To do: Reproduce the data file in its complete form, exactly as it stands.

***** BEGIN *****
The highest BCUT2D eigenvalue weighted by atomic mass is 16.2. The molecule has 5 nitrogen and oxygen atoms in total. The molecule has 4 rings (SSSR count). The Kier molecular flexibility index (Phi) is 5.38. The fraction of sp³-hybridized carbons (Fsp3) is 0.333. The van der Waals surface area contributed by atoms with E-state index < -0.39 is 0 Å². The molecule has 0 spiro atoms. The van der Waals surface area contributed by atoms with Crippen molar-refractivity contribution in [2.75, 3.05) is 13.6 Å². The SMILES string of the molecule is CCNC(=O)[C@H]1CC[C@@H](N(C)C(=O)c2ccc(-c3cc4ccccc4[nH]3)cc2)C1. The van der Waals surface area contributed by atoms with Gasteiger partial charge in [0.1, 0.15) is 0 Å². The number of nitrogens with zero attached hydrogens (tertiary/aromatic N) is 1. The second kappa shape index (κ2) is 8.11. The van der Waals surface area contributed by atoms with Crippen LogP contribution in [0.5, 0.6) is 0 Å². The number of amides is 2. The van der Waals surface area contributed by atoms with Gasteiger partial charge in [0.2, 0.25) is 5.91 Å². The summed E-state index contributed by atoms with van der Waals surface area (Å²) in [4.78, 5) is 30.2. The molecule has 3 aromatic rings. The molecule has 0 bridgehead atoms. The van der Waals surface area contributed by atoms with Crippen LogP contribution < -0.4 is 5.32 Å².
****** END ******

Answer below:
The highest BCUT2D eigenvalue weighted by atomic mass is 16.2. The molecule has 5 nitrogen and oxygen atoms in total. The molecule has 4 rings (SSSR count). The Kier molecular flexibility index (Phi) is 5.38. The fraction of sp³-hybridized carbons (Fsp3) is 0.333. The van der Waals surface area contributed by atoms with E-state index < -0.39 is 0 Å². The molecule has 0 spiro atoms. The van der Waals surface area contributed by atoms with Crippen molar-refractivity contribution in [2.75, 3.05) is 13.6 Å². The SMILES string of the molecule is CCNC(=O)[C@H]1CC[C@@H](N(C)C(=O)c2ccc(-c3cc4ccccc4[nH]3)cc2)C1. The van der Waals surface area contributed by atoms with Gasteiger partial charge in [0.1, 0.15) is 0 Å². The number of nitrogens with zero attached hydrogens (tertiary/aromatic N) is 1. The second kappa shape index (κ2) is 8.11. The van der Waals surface area contributed by atoms with Crippen LogP contribution in [0.5, 0.6) is 0 Å². The number of amides is 2. The van der Waals surface area contributed by atoms with Gasteiger partial charge in [0.2, 0.25) is 5.91 Å². The summed E-state index contributed by atoms with van der Waals surface area (Å²) in [4.78, 5) is 30.2. The molecule has 3 aromatic rings. The molecule has 0 bridgehead atoms. The van der Waals surface area contributed by atoms with Crippen LogP contribution < -0.4 is 5.32 Å².